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Evolution Sunday!


Hundreds of Christian churches all over the country are taking part in Evolution Sunday, February 12, 2006. Michael Zimmerman, the initiator of the project, writes, "For far too long, strident voices, in the name of Christianity, have been claiming that people must choose between religion and modern science. More than 10,000 Christian clergy have already signed The Clergy Letter demonstrating that this is a false dichotomy.

Deja vu all over again


Writing in the Washington Post (December 17, 2005) on the topic of what "intelligent design" textbooks would actually teach, Douglas Baynton discusses textbooks from the nineteenth century.

NCJW adds its voice for evolution


In a statement released on December 6, 2005, the National Council of Jewish Women expressed its opposition to "the current campaign to add intelligent design to public school curricula and classrooms and to denigrate the teaching of evolution." NCJW is a volunteer organization, inspired by Jewish values, that works to improve the quality of life for women, children, and families and to ensure individual rights and freedoms for all through its network of 90,000 members, supporters, and volunteers nationwi

The state of state science standards 2005


The Thomas B. Fordham Institute's report The State of State Science Standards -- the first comprehensive review of state science standards since 2000 -- was released on December 7, 2005. According to the Fordham Institute's description:

Science education in America is under attack, with "discovery learning" on one flank and the Discovery Institute on the other. That's the core finding of our just-released comprehensive review of state science standards, the first since 2000. Written by pre-eminent biologist Paul R.

"Intelligent design" to meet its maker?


In a provocatively titled column in the December 4, 2005, issue of The New York Times, Laurie Goodstein considers whether "Intelligent Design Might Be Meeting Its Maker." Although "intelligent design" might seem to be making headway in the headlines, she writes, "intelligent design as a field of inquiry is failing to gain the traction its supporters had hoped for." The scientific productivity of the "intelligent design" movement is meager, she notes, and "[o]n college campuses, the moveme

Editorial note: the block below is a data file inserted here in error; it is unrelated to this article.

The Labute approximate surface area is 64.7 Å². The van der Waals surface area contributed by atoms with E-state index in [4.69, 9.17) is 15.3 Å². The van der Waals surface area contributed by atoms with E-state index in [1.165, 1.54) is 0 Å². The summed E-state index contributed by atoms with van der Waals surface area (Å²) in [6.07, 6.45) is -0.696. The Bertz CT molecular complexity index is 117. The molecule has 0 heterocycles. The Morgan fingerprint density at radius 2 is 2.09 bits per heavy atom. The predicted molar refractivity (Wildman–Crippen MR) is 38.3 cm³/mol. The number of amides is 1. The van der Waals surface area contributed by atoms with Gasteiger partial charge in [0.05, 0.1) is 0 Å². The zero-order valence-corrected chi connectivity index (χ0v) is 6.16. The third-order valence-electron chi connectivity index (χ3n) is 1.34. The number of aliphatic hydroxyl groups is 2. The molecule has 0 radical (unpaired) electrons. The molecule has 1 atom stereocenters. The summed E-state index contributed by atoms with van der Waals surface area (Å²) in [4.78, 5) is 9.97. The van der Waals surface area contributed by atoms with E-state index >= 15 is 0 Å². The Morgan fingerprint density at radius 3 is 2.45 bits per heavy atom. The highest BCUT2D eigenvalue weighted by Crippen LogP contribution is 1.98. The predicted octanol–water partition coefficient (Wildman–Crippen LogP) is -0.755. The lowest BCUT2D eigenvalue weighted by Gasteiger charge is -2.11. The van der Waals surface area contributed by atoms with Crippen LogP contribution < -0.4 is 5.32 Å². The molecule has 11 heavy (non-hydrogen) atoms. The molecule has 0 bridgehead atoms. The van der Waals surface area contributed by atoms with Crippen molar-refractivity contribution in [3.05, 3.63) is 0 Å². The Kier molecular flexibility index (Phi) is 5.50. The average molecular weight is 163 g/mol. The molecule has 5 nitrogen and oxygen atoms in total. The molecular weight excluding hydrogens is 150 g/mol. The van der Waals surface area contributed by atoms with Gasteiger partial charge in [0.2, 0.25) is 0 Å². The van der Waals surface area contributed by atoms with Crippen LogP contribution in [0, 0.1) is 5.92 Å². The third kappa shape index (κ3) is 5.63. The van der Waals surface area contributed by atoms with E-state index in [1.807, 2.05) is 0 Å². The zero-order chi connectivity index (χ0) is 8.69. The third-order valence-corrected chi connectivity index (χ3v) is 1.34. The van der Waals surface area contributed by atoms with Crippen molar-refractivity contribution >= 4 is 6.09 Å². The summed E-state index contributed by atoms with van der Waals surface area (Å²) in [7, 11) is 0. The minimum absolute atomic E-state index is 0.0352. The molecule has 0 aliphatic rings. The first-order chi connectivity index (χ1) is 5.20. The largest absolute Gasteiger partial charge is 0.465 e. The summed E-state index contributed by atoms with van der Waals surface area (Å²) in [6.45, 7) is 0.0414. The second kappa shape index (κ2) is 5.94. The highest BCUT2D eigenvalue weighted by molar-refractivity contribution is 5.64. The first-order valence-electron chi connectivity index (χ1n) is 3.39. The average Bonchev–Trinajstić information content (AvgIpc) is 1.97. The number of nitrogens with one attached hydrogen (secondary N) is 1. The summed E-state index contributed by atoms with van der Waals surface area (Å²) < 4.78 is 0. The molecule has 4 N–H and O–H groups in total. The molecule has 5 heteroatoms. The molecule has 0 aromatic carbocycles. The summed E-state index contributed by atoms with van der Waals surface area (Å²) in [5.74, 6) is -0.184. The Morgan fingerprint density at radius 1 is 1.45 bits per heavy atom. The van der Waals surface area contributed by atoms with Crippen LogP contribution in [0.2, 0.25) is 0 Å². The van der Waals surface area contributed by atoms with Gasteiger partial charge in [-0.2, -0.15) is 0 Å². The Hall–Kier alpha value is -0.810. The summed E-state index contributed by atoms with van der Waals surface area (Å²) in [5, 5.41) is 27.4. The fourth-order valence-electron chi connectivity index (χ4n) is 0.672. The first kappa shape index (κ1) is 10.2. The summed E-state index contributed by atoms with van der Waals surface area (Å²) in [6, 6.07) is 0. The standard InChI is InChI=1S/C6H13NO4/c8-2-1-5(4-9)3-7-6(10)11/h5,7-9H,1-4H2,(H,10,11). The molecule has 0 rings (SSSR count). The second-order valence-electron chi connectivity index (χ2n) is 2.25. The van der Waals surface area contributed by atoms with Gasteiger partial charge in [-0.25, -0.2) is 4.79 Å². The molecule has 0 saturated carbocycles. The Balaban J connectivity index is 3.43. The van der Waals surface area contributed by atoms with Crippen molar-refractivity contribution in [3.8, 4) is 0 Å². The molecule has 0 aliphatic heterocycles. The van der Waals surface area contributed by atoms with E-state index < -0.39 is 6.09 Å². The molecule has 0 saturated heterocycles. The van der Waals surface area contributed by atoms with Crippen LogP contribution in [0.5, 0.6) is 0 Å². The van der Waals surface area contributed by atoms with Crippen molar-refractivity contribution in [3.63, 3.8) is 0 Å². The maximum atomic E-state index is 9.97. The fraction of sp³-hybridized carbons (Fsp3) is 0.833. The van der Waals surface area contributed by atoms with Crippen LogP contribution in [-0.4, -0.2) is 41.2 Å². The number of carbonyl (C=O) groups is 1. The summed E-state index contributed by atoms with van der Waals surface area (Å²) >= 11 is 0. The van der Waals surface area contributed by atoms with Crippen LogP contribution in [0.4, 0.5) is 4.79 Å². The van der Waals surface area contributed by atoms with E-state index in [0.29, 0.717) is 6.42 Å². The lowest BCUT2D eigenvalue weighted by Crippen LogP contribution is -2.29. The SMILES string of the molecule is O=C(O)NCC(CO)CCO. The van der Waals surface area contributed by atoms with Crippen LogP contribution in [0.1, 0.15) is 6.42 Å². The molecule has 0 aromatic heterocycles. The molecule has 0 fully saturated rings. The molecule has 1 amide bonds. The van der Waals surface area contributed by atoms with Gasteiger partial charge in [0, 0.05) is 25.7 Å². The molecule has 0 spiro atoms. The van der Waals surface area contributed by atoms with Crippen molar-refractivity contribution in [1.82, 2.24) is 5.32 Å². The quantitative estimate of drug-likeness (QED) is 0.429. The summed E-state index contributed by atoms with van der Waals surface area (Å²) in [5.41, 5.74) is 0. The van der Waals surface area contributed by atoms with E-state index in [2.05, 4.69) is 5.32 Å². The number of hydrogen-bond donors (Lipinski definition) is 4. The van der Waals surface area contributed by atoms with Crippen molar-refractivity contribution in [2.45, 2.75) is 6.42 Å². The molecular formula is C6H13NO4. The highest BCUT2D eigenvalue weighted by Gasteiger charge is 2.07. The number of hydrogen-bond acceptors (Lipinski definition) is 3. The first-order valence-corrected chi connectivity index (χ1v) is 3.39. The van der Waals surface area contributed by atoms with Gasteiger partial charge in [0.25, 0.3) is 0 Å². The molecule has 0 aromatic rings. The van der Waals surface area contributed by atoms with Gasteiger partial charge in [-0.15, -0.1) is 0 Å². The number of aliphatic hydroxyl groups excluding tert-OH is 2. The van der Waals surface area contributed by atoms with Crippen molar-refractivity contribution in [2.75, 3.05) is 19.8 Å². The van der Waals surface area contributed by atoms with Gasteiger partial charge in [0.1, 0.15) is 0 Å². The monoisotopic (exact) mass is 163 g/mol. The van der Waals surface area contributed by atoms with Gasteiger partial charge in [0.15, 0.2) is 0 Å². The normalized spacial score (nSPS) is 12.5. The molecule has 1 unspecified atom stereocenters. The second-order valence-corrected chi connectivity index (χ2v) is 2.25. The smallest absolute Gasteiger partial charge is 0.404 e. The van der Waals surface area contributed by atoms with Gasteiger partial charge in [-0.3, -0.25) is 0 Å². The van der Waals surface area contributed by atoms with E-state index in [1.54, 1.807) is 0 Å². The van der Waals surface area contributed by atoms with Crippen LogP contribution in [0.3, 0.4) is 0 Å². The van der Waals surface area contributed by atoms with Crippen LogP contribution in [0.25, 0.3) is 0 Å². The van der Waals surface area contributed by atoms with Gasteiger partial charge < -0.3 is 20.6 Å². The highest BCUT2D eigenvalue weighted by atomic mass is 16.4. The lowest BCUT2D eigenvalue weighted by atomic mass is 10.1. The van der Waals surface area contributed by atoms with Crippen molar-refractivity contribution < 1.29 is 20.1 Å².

Why SETI isn't like "intelligent design"


Writing on the space.com website (December 1, 2005), Seth Shostak of the SETI Institute debunks a common claim of the "intelligent design" movement: that "intelligent design" uses the same methodology, and thus is as scientifically credible, as the search for extraterrestrial intelligence.

AMA op-ed urges doctors to defend evolution


Writing in the December 2005 issue of Virtual Mentor, the on-line ethics journal of the American Medical Association, Paul Costello reviews the ongoing controversy over creationism in the public schools, commenting, "I'm afraid we live in loopy times.

A quartet of articles on evolution education


In the seemingly endless stream of articles on challenges to evolution education from across the country, recent stories from California Schools, New York's Newsday, the Chicago Tribune, and the Baltimore Sun especially deserve a read.

The Biophysical Society endorses evolution education


On November 5, 2005, the Biophysical Society adopted a new statement on the teaching of evolution and "intelligent design." "What distinguishes scientific theories from these theological beliefs ["intelligent design" and biblical creationism] is the scientific method, which is driven by observations and deductions, leads to testable predictions, and involves the formulation of hypotheses that can be refuted," the statement says.

Darwin on the cover of Newsweek

 

A photograph of Charles Darwin in his old age adorns the cover of the November 28, 2005, issue of Newsweek, with the headline "The Real Darwin: His Private Views on Science & God." Within the magazine, in his article "Charles Darwin: Evolution of a Scientist," Jerry Adler takes the opening of the American Museum of Natural History's new exhibit on Darwin (on display from November 19, 2005, through May 2

 

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